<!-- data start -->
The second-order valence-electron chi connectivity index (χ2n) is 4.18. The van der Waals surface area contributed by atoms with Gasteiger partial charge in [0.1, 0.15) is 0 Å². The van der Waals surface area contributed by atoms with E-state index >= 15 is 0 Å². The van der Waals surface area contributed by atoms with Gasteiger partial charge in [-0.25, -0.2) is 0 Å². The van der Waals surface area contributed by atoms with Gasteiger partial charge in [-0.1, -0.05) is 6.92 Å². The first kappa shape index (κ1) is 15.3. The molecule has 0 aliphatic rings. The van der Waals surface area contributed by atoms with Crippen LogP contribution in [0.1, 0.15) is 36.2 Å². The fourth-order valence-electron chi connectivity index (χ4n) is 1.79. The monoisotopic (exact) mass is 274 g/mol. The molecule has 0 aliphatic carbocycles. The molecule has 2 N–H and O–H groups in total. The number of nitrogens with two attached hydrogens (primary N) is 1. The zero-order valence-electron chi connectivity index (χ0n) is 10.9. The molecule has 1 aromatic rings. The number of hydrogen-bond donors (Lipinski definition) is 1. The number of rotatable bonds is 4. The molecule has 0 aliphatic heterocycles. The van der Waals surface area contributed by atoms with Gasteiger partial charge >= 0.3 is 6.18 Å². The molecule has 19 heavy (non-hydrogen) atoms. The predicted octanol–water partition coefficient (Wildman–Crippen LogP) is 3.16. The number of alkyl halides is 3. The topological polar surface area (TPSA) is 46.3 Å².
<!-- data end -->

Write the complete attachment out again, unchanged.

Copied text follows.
The second-order valence-electron chi connectivity index (χ2n) is 4.18. The van der Waals surface area contributed by atoms with Gasteiger partial charge in [0.1, 0.15) is 0 Å². The van der Waals surface area contributed by atoms with E-state index >= 15 is 0 Å². The van der Waals surface area contributed by atoms with Gasteiger partial charge in [-0.25, -0.2) is 0 Å². The van der Waals surface area contributed by atoms with Gasteiger partial charge in [-0.1, -0.05) is 6.92 Å². The first kappa shape index (κ1) is 15.3. The molecule has 0 aliphatic rings. The van der Waals surface area contributed by atoms with Crippen LogP contribution in [0.1, 0.15) is 36.2 Å². The fourth-order valence-electron chi connectivity index (χ4n) is 1.79. The monoisotopic (exact) mass is 274 g/mol. The molecule has 0 aliphatic carbocycles. The molecule has 2 N–H and O–H groups in total. The number of nitrogens with two attached hydrogens (primary N) is 1. The zero-order valence-electron chi connectivity index (χ0n) is 10.9. The molecule has 1 aromatic rings. The number of hydrogen-bond donors (Lipinski definition) is 1. The number of rotatable bonds is 4. The molecule has 0 aliphatic heterocycles. The van der Waals surface area contributed by atoms with Gasteiger partial charge >= 0.3 is 6.18 Å². The molecule has 19 heavy (non-hydrogen) atoms. The predicted octanol–water partition coefficient (Wildman–Crippen LogP) is 3.16. The number of alkyl halides is 3. The topological polar surface area (TPSA) is 46.3 Å².